To get a feel for this technique, you may find it best to simply experiment for awhile, dragging in the viewing area for some selected joint(s), and changing the view (using the spin & tilt sliders). If you find yourself confused, don’t give up – additonal explanations are provided below. [Confusion in this case is not surprising, since 3D spatial rotations aren't necessarily intuitive, plus, you’re attempting to control them using a 2D mouse – something’s gotta give!]. So, here are a few clarifications:
The bone’s long axis: The adaptive joystick method can only control two motions (degrees of freedom) at a time. For any 3 DOF joint (for example, the ball & socket gleno-humeral (shoulder)), motions around one axis have to be excluded. As a rule, the adaptive joystick method excludes rotations about the long axis of the bone, e.g., for the gleno-humeral joint, internal/external rotations are excluded.
You can activate the third degree of freedom using the associated joint slider, but there’s another way: You can hold down the [Alt] key while dragging in the viewing area. Generally, if you do this while dragging perpendicular to the bone’s long axis, axial rotation will occur.
1 or 2 DOF joints: Joints having 1 or 2 degrees of freedom could conceivably be controlled completely with 2D cursor (drag) motions. However, for some of these joints, one of the degrees of freedom is the rotation around the bone’s long axis. This is the case, for example, in the tibio-femoral joint of the knee, where one degree of freedom is internal/external rotation (& the other is flexion/extension). To maintain consistency with the ‘long axis’ considerations described above, you have to hold down the [Alt] key to drag-activate the internal/external rotation motion. [To do otherwise would require that you remember a different method’’ for each different joint type]. An important consequence of this design is that, for a joint such as the knee, dragging (without using the [Alt] key) is only effective in one direction.
Conversely, for joints where axial rotation is the only degree of freedom, such as the radial-ulnar joint, the [Alt] key isn't necessary - just drag perpendicular to the long axis to move the joint.
Inverted movements: Sometimes it may appear that the joint motion occurs in the opposite direction to the cursor motion: you move the cursor downward, and the distal bone moves upward. This will happen when the long axis of the bone changes direction, from pointing toward you to poining ‘backwards’ from the joint. For example: if you flex one of the gleno-humeral joints, by dragging upward when the skeleton is facing you, the motion is as you might expect: the arm moves upward; however, if you spin the skeleton 180° (posterior view), you have to drag downward to obtain flexion. This approach makes sense if you imagine that the cursor is moving a ‘track ball’ centered at the joint, and the bone is attached to the track ball. By doing it this way, you’ll never encounter any ‘deadspots’, where the joint motion is ambiguous relative to the cursor motion.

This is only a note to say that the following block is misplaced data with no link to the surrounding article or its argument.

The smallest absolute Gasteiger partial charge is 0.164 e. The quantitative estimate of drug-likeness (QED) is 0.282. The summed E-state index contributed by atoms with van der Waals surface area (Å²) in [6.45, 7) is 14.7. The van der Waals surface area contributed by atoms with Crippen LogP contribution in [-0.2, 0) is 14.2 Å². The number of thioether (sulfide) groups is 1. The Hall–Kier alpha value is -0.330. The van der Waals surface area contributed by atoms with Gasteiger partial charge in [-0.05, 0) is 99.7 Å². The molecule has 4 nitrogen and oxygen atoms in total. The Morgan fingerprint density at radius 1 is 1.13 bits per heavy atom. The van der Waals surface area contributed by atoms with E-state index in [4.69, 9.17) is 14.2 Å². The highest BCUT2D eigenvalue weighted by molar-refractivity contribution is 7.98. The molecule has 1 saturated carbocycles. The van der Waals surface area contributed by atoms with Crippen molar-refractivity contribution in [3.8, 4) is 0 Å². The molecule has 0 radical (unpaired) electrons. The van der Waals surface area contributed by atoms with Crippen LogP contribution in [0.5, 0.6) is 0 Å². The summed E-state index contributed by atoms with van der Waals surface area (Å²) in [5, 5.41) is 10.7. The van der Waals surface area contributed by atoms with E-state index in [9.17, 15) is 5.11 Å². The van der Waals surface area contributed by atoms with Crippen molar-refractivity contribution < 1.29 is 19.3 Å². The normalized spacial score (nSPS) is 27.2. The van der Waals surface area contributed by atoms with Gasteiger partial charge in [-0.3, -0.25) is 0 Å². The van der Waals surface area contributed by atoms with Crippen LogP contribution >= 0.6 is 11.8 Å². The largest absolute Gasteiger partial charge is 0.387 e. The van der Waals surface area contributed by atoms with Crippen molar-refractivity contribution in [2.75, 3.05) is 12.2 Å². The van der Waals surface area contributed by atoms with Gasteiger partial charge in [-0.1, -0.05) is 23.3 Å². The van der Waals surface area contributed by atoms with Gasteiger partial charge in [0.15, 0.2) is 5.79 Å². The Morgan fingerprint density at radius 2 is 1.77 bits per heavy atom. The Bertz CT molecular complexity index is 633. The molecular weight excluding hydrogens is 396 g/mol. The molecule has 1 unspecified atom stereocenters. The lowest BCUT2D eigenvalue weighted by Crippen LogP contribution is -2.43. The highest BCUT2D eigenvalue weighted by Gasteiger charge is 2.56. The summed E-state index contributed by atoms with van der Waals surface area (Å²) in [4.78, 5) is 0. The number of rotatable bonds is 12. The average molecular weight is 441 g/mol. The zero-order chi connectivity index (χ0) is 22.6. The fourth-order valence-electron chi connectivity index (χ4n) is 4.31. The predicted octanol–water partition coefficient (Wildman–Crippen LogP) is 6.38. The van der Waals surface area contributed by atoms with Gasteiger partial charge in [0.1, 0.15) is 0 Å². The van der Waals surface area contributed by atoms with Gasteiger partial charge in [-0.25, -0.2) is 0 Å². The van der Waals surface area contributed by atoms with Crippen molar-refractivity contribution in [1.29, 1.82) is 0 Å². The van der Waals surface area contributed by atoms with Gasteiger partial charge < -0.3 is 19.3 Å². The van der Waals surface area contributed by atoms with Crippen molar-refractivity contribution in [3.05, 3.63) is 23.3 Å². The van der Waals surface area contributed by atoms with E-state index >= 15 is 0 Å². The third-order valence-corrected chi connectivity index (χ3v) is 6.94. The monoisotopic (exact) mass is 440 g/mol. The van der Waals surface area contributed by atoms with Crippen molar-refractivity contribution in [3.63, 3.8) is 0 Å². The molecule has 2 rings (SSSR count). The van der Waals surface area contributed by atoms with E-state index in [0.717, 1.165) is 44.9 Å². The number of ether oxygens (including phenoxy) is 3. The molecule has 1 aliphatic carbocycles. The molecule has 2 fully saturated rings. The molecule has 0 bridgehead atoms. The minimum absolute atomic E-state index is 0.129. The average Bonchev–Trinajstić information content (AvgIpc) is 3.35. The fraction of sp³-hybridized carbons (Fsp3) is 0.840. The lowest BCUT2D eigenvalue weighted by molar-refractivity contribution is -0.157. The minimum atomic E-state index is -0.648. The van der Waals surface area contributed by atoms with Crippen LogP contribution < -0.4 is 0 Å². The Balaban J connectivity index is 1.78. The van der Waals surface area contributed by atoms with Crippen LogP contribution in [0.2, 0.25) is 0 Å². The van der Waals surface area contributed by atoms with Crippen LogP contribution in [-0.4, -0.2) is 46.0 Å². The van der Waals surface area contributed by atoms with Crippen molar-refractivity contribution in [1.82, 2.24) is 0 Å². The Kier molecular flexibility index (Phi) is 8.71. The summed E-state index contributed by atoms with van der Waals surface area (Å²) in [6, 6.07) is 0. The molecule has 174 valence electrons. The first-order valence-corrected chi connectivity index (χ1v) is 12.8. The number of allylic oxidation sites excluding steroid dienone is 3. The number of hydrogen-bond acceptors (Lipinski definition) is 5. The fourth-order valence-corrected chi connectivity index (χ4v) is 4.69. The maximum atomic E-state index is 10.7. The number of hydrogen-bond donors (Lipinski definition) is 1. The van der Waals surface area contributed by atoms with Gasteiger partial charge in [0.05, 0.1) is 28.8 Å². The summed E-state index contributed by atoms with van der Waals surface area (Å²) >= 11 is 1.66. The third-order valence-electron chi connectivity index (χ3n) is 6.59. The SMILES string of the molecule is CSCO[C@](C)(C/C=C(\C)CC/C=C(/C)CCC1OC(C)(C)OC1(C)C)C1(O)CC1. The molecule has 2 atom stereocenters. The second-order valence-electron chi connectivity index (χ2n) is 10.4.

Dragging the joint vs. the body: As we've shown, when a joint is selected, the joystick technique moves the joint, instead of the body. Nevertheless, you can still move the body, when a joint is selected, by using any of the white sliders (Horiz / Vert / Spin / Tilt / Dist). Plus, you can still translate the body and change its distance, while a joint is selected, by using the modifier keys ([Shift]+drag to translate, [Alt][Shift]+drag for distance). But to resume using the joystick for body rotations (spin &/or tilt), you have to deselect any selected joints.
To de-select the current moving joint, click on the black backgound. The selected bone will change from blue to its normal color, and the joint sliders (tinted) will be removed. You can accomplish the same by using the Moving joint menu: simply select ‘None’ at the top of the list.
This concludes our tutorial. A summary of these operations is provided in the Hints panel (located at the center right of the main KineMan webapp page), and on the Basic Operations help page.
To learn more, we encourage you to experiment with the different buttons, checkboxes, etc. You don’t have to worry about making mistakes with KineMan – you can Undo whatever operation you just completed, using the Undo button in the upper left of the KineMan window.